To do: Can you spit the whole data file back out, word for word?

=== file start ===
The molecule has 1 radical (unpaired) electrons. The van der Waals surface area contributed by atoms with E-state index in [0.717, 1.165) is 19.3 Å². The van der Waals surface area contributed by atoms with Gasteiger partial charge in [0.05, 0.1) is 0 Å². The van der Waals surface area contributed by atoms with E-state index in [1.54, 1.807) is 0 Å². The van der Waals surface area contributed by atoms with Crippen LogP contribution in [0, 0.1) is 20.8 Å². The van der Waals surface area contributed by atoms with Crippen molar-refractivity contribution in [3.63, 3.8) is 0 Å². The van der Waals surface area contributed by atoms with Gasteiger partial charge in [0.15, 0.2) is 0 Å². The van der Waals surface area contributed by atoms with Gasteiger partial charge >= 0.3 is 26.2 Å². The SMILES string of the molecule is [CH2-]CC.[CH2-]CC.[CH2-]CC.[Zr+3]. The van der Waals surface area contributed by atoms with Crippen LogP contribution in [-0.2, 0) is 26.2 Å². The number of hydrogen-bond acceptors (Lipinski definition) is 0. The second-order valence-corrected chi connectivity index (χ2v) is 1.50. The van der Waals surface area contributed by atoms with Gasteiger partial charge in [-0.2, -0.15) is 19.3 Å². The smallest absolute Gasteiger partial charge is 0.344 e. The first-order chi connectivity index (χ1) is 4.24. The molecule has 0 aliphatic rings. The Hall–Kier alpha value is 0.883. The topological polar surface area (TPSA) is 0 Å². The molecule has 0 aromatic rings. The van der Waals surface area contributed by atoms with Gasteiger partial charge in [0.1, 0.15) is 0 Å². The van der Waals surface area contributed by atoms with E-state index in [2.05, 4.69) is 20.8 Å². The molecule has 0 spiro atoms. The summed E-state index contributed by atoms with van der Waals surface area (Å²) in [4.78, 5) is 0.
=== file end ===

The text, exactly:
The molecule has 1 radical (unpaired) electrons. The van der Waals surface area contributed by atoms with E-state index in [0.717, 1.165) is 19.3 Å². The van der Waals surface area contributed by atoms with Gasteiger partial charge in [0.05, 0.1) is 0 Å². The van der Waals surface area contributed by atoms with E-state index in [1.54, 1.807) is 0 Å². The van der Waals surface area contributed by atoms with Crippen LogP contribution in [0, 0.1) is 20.8 Å². The van der Waals surface area contributed by atoms with Crippen molar-refractivity contribution in [3.63, 3.8) is 0 Å². The van der Waals surface area contributed by atoms with Gasteiger partial charge in [0.15, 0.2) is 0 Å². The van der Waals surface area contributed by atoms with Gasteiger partial charge >= 0.3 is 26.2 Å². The SMILES string of the molecule is [CH2-]CC.[CH2-]CC.[CH2-]CC.[Zr+3]. The van der Waals surface area contributed by atoms with Crippen LogP contribution in [-0.2, 0) is 26.2 Å². The number of hydrogen-bond acceptors (Lipinski definition) is 0. The second-order valence-corrected chi connectivity index (χ2v) is 1.50. The van der Waals surface area contributed by atoms with Gasteiger partial charge in [-0.2, -0.15) is 19.3 Å². The smallest absolute Gasteiger partial charge is 0.344 e. The first-order chi connectivity index (χ1) is 4.24. The molecule has 0 aliphatic rings. The Hall–Kier alpha value is 0.883. The topological polar surface area (TPSA) is 0 Å². The molecule has 0 aromatic rings. The van der Waals surface area contributed by atoms with Gasteiger partial charge in [0.1, 0.15) is 0 Å². The van der Waals surface area contributed by atoms with E-state index in [2.05, 4.69) is 20.8 Å². The molecule has 0 spiro atoms. The summed E-state index contributed by atoms with van der Waals surface area (Å²) in [4.78, 5) is 0.